If given a choice between a free meal and working for their food, domestic cats prefer the effort-free option. The study was published in Animal Cognition by researchers from the University of California.
When given the choice, most animals including birds, rodents, wolves, primates, and giraffes, prefer working for their food over a free meal. This behavior is known as 'contrafreeloading', and has been observed in laboratory, domesticated and captive animals.
Unlike these animals, previous research found that six laboratory cats did not contrafreeload. Researchers thus decided to further investigate this behavior.
They hypothesized that cats would contrafreeload in a home environment when made to choose between a food puzzle and a similar size and shaped tray of food. They also suspected that more active cats would contrafreeload more.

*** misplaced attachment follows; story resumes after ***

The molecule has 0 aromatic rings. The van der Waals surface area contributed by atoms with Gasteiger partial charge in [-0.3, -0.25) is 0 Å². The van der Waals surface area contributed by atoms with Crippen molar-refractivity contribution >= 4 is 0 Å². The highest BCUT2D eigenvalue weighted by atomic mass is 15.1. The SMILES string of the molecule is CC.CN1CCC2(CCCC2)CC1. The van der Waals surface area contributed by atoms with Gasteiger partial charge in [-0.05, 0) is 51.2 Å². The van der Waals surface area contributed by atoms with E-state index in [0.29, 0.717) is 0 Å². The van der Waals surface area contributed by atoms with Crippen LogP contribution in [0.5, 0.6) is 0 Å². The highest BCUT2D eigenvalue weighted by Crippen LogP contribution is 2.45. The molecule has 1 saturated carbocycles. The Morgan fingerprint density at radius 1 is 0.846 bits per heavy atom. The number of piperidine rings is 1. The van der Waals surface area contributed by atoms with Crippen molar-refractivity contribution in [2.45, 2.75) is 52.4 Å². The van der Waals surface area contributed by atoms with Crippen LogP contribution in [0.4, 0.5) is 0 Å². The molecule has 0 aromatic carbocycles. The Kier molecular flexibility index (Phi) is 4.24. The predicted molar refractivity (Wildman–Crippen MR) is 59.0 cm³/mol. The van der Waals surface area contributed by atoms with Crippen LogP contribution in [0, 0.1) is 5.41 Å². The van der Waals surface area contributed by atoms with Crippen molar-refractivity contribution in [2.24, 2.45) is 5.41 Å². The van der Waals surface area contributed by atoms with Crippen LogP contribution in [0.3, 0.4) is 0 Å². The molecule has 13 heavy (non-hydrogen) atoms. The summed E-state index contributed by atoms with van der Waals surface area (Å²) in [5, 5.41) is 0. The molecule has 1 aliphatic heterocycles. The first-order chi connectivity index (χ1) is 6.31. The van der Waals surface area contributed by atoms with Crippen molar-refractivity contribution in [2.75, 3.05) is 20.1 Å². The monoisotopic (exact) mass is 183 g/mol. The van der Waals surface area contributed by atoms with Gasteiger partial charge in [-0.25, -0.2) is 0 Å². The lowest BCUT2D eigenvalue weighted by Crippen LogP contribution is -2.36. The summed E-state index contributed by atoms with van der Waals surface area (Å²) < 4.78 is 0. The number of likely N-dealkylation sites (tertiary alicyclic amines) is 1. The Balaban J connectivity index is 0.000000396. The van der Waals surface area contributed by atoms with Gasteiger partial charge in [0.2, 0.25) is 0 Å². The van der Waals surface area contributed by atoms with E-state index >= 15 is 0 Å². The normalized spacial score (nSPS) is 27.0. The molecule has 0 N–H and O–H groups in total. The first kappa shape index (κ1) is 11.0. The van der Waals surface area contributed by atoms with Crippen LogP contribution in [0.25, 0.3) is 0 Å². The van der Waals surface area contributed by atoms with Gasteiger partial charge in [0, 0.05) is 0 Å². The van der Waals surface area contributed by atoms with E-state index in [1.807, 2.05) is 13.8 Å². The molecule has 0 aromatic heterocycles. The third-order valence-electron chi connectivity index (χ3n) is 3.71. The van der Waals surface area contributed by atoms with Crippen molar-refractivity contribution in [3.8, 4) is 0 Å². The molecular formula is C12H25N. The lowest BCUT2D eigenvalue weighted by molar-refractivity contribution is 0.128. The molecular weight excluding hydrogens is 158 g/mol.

In an experiment, the researchers assessed the behavior of 17 neutered, indoor domestic cats after being presented with a food puzzle and a tray across ten 30-minute trials. Each cat wore an activity tracker, and all sessions were recorded by video.
In the end, the researchers found that the cats tended to choose the tray before the puzzle. They also tended to eat more food from the tray than the puzzle. Altogether, four cats ate most food offered in the puzzle, five cats showed ‘weak contrafreeloaidng tendencies', and the remaining eight did not contrafreeload at all.
The researchers noted that there was no relationship between how active cats were and their tendency to contrafreeload. The same was true for sex, age, and previous experience with the food puzzle.
The researchers say they are unable to explain why cats seem to prefer to freeload. One possible reason for the results of this study, they say, is that the puzzle did not simulate cats’ natural hunting behavior which involves ambushing their prey.